• Sarah Raad


Please, I implore you… give, give and give. For when we give what little we have, God multiplies it ad infinitum.

The Miracle of the Loaves and the Fishes (Tintoretto)

Today in Mass, while I was praying for a myriad of intentions, I heard the beautiful Gospel story that describes the miracle of the loaves and the fish (John, 6:1-15). This Gospel practically interrupted my prayers. For I was praying for the family of little Baby Charbel and all of those who grieve, the sick the recovered and recovering, those who are seeking their vocation, and of course the Lost Souls of Purgatory.

Amongst all these prayers for others, I prayed fervently for my family and myself – God make me a better mother… Guide me so that I can guide them… I am lost in the wilderness, teach me so that I may know what You would have of me… Teach me so that I can teach them… Bring us all to You…

And then, right there, in the middle of my prayers, just when I was ready to give up in despair – because today it felt to me that there were as many prayers as there were people in that crowded multitude that John speaks of in his Gospel – I heard the voice of God.

Obviously, I am no mystic! I did not hear God’s voice calling to me through the room, there was no vision of light, there was nothing out of the ordinary. But His voice was there nevertheless, speaking to me the words He had inspired in the mind of His beloved disciple almost two thousand years ago and intended just for my soul today.

“There is a boy here who has five barley loaves and two fish; but what good are these for so many?” (John, 6:9).

That was just what I was thinking as I prayed today… “What good are these…?” My prayers are so few. They are so weak. I am so sinful… “What good are these…?”

And just when my human weakness – or perhaps the temptations of the Evil One – were positioning me to prepare to quit my ;prayers entirely, I heard this…

“When they had had their fill, He said to his disciples, ‘Gather the fragments left over, so that nothing will be wasted.’ So they collected them, and filled twelve wicker baskets with fragments from the five barley loaves that had been more than they could eat.” (John 6:8-9).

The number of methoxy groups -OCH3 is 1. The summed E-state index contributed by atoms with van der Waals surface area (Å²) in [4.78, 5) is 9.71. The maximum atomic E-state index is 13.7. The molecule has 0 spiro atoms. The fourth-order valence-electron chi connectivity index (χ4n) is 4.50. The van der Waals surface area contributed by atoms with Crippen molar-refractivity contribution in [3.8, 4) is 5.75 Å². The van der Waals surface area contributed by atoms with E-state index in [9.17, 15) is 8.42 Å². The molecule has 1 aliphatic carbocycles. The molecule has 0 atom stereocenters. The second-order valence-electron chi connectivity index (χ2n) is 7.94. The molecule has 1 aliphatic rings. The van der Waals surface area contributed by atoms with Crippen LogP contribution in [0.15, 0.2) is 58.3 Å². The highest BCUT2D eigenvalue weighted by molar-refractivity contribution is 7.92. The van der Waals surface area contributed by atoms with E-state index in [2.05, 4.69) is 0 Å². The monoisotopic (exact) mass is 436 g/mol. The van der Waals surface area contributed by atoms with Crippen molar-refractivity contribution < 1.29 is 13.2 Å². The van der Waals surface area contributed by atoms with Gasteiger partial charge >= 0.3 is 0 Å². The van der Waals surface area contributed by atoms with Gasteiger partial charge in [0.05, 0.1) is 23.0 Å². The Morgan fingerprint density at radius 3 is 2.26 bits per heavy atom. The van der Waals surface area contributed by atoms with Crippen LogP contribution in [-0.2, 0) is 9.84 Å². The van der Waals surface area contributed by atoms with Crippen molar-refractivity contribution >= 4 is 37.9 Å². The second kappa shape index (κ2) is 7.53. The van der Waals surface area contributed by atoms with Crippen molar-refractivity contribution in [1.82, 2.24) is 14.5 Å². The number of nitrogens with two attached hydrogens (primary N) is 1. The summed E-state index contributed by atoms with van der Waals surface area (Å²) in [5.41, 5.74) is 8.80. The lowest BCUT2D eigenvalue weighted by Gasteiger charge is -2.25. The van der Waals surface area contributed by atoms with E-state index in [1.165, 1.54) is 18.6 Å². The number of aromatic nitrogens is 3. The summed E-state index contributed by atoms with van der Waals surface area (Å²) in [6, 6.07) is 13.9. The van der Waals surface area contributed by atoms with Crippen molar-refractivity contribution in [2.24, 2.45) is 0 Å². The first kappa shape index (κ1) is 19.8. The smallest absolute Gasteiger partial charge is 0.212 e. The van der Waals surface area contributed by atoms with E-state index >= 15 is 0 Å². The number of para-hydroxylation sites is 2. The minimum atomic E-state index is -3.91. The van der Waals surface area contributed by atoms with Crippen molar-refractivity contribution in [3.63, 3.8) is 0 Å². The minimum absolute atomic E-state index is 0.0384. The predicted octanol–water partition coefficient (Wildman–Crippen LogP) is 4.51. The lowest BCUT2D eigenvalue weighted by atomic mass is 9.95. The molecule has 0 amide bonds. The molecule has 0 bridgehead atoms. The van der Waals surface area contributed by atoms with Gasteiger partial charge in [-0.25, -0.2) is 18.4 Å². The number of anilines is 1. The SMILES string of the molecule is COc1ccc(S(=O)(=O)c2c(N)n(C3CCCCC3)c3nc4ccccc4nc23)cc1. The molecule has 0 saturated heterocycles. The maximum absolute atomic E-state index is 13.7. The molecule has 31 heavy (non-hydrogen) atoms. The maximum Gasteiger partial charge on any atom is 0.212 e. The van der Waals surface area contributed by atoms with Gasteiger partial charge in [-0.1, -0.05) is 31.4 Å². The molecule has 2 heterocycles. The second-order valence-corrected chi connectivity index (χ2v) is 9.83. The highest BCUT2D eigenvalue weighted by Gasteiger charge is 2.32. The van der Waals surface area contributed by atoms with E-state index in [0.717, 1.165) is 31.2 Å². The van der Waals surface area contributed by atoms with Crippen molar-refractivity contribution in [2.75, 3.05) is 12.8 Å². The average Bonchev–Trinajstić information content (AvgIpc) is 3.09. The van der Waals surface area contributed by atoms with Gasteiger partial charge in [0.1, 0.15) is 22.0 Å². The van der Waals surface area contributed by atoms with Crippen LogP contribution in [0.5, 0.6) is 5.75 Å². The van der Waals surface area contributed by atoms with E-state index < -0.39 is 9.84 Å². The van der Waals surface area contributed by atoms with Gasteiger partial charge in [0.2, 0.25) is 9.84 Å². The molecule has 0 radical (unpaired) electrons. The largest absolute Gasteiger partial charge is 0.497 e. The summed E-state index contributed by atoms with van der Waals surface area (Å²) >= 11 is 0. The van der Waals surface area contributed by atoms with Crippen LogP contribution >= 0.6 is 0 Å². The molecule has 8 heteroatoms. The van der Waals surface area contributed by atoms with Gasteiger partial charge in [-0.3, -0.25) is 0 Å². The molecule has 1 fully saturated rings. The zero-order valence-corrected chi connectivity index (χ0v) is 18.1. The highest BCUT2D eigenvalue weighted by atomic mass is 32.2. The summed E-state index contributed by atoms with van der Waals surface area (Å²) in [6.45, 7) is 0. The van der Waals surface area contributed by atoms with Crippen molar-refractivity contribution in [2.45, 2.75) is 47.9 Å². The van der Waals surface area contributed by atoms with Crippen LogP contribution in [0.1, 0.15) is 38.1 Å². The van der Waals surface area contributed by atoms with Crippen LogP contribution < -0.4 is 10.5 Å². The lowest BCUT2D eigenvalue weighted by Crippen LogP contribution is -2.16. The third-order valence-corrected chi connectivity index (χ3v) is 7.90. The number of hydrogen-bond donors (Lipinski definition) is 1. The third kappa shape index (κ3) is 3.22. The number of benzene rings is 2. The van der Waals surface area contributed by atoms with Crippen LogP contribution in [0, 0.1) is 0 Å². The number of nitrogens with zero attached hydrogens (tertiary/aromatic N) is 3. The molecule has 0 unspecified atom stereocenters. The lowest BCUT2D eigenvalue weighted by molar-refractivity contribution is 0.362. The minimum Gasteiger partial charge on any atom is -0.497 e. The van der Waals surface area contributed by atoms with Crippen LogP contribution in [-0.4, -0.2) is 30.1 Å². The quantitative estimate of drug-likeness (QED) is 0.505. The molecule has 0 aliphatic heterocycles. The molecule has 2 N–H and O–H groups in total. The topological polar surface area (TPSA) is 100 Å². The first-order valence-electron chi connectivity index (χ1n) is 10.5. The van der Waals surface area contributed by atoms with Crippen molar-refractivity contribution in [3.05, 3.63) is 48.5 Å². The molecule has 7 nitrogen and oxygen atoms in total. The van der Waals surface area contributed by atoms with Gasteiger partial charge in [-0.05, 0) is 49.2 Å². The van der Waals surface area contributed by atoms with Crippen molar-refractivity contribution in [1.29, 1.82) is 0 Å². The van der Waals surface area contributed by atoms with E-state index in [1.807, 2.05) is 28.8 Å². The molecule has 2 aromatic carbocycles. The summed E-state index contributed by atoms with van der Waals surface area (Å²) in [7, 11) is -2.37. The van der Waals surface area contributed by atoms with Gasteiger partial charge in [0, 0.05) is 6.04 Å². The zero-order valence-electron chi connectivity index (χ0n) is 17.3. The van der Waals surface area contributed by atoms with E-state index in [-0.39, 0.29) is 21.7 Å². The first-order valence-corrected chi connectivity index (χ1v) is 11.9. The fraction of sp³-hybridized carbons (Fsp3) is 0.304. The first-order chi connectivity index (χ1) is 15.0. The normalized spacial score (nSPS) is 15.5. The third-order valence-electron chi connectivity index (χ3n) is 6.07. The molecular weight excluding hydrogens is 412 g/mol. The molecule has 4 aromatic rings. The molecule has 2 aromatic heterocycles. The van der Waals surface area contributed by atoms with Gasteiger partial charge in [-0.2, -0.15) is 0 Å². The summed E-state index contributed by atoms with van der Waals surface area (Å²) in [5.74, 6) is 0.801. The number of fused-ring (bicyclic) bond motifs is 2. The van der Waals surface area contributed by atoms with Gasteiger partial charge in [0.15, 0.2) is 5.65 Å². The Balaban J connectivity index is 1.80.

Christ – who always GIVES, even to the point of DEATH, to SAVE US – GAVE that day. He continues to give… ad infinitum…

That little boy gave a few pieces of bread and a couple of fish, and Christ PROVIDED the rest.

I imagine how that little boy felt, which in my mind is probably like me this morning.

He was probably sitting there with his food that perhaps his mother had packed from him to last his the journey out to hear Christ, the entire day and then the journey home. In other words, that bread and fish was probably supposed to last hm several days if he kept it all to himself. Surely, he thought to himself… Who am I to give this food? What good will it do anyway? This Man before me is important and I am not, after all, look at all these people listening to him speak. Who am I to approach Him with what little I have? They will all laugh at me…

And then perhaps, his thoughts changed. Perhaps he thought to himself, but the Teacher looks tired. Surely, He too is hungry, for I have not yet seen Him eat yet today and He has had no break. Maybe if I offer Him the food, He at least will eat and have rest, even if it does nothing more…

And then – in a spirit of generosity and trust – this child stood up… and GAVE!

What GENEROSITY! What TRUST! All praise and glory to God!

How clearly that child SAW THE FACE OF GOD that day, just so that I could HEAR HIS HOLY VOICE today… He did not withhold his generosity for fear of being ridiculed – after all what good were a few pieces of bread and a little fish in the face of this multitude?

What good are my prayers when the multitude of intentions reach out forever in a line before and behind me – a line of petition and thanksgiving without end?

And yet, this boy gave everything that he had, because he trusted in his generosity that God would graciously accept his offering.

That is the example that I must follow with my meagre and inadequate prayers today…

I read a beautiful reflection by a priest who I do not know this morning and it summarised this sentiment perfectly…

When Saint Josemaría was a young and poor priest he approached a woman begging and blessed her, because having no money he had nothing else to give to her. In exchange for his blessing, he said to the woman, “I beg you to offer up what you can for an intention of mine (which was his ministry, vocation and his work).” Some months later, while visiting the sick in hospital, Saint Josemaría met the woman again and now she was dying of tuberculosis. When he spoke to her she told him, “Don't you understand, Father? You told me: ‘Offer up what you can’. I didn't have anything to offer up... So I offered up my life!”…

Saint Josemaría called this woman the ‘first vocation of his future daughters’.

Please God, allow me to be the second…

For with prayer, I stand on Holy Ground where everything is clear. Here. At the Foot of the Cross.

10 views1 comment

Recent Posts

See All